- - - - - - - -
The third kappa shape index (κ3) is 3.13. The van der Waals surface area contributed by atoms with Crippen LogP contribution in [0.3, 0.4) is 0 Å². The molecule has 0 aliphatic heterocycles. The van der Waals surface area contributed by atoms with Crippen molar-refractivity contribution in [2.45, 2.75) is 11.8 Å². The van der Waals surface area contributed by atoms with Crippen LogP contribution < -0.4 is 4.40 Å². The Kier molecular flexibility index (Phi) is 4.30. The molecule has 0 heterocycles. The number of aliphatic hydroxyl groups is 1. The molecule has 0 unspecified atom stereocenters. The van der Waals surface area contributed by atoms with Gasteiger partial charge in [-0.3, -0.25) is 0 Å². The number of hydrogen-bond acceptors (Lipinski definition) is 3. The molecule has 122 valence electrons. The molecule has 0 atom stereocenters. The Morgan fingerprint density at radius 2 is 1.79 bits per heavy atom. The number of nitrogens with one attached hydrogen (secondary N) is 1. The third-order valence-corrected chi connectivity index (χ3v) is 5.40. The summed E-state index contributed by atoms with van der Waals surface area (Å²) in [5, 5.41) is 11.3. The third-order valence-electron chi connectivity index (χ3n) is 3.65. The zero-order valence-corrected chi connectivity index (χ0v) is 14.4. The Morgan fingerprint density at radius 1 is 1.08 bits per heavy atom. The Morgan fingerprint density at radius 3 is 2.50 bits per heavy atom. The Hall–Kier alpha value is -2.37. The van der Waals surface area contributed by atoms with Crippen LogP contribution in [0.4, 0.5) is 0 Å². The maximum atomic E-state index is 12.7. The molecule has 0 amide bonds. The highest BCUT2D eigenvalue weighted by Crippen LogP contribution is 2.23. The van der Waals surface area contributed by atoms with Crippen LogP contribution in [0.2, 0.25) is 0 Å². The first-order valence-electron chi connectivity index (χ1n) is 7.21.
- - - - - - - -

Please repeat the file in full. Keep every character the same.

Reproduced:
The third kappa shape index (κ3) is 3.13. The van der Waals surface area contributed by atoms with Crippen LogP contribution in [0.3, 0.4) is 0 Å². The molecule has 0 aliphatic heterocycles. The van der Waals surface area contributed by atoms with Crippen molar-refractivity contribution in [2.45, 2.75) is 11.8 Å². The van der Waals surface area contributed by atoms with Crippen LogP contribution < -0.4 is 4.40 Å². The Kier molecular flexibility index (Phi) is 4.30. The molecule has 0 heterocycles. The number of aliphatic hydroxyl groups is 1. The molecule has 0 unspecified atom stereocenters. The van der Waals surface area contributed by atoms with Gasteiger partial charge in [-0.3, -0.25) is 0 Å². The number of hydrogen-bond acceptors (Lipinski definition) is 3. The molecule has 122 valence electrons. The molecule has 0 atom stereocenters. The Morgan fingerprint density at radius 2 is 1.79 bits per heavy atom. The number of nitrogens with one attached hydrogen (secondary N) is 1. The third-order valence-corrected chi connectivity index (χ3v) is 5.40. The summed E-state index contributed by atoms with van der Waals surface area (Å²) in [5, 5.41) is 11.3. The third-order valence-electron chi connectivity index (χ3n) is 3.65. The zero-order valence-corrected chi connectivity index (χ0v) is 14.4. The Morgan fingerprint density at radius 1 is 1.08 bits per heavy atom. The Morgan fingerprint density at radius 3 is 2.50 bits per heavy atom. The Hall–Kier alpha value is -2.37. The van der Waals surface area contributed by atoms with Crippen LogP contribution in [0.4, 0.5) is 0 Å². The maximum atomic E-state index is 12.7. The molecule has 0 amide bonds. The highest BCUT2D eigenvalue weighted by Crippen LogP contribution is 2.23. The van der Waals surface area contributed by atoms with Crippen LogP contribution in [0.2, 0.25) is 0 Å². The first-order valence-electron chi connectivity index (χ1n) is 7.21.